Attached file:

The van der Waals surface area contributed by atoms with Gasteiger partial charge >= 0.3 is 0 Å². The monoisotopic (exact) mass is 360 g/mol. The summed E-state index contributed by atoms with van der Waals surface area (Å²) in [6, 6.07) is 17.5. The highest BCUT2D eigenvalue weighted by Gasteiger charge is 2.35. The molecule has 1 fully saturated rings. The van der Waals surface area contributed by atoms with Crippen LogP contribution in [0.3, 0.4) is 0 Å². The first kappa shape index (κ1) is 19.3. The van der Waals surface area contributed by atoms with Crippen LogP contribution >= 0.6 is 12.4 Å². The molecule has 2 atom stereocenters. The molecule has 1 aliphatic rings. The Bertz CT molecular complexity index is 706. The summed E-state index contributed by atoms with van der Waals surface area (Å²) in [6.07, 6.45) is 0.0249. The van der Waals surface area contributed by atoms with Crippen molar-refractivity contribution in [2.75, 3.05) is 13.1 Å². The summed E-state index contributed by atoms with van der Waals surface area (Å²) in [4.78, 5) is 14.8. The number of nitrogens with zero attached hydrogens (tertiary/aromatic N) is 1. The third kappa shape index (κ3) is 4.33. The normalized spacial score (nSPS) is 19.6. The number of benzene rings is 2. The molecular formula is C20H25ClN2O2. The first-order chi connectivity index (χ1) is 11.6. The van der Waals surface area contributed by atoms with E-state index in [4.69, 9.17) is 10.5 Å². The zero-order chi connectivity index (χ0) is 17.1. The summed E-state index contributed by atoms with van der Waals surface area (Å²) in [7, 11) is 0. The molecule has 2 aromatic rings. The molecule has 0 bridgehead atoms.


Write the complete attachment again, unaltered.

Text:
The van der Waals surface area contributed by atoms with Gasteiger partial charge >= 0.3 is 0 Å². The monoisotopic (exact) mass is 360 g/mol. The summed E-state index contributed by atoms with van der Waals surface area (Å²) in [6, 6.07) is 17.5. The highest BCUT2D eigenvalue weighted by Gasteiger charge is 2.35. The molecule has 1 fully saturated rings. The van der Waals surface area contributed by atoms with Crippen LogP contribution in [0.3, 0.4) is 0 Å². The first kappa shape index (κ1) is 19.3. The van der Waals surface area contributed by atoms with Crippen LogP contribution >= 0.6 is 12.4 Å². The molecule has 2 atom stereocenters. The molecule has 1 aliphatic rings. The Bertz CT molecular complexity index is 706. The summed E-state index contributed by atoms with van der Waals surface area (Å²) in [6.07, 6.45) is 0.0249. The van der Waals surface area contributed by atoms with Crippen molar-refractivity contribution in [2.75, 3.05) is 13.1 Å². The summed E-state index contributed by atoms with van der Waals surface area (Å²) in [4.78, 5) is 14.8. The number of nitrogens with zero attached hydrogens (tertiary/aromatic N) is 1. The third kappa shape index (κ3) is 4.33. The normalized spacial score (nSPS) is 19.6. The number of benzene rings is 2. The molecular formula is C20H25ClN2O2. The first-order chi connectivity index (χ1) is 11.6. The van der Waals surface area contributed by atoms with E-state index in [4.69, 9.17) is 10.5 Å². The zero-order chi connectivity index (χ0) is 17.1. The summed E-state index contributed by atoms with van der Waals surface area (Å²) in [7, 11) is 0. The molecule has 2 aromatic rings. The molecule has 0 bridgehead atoms.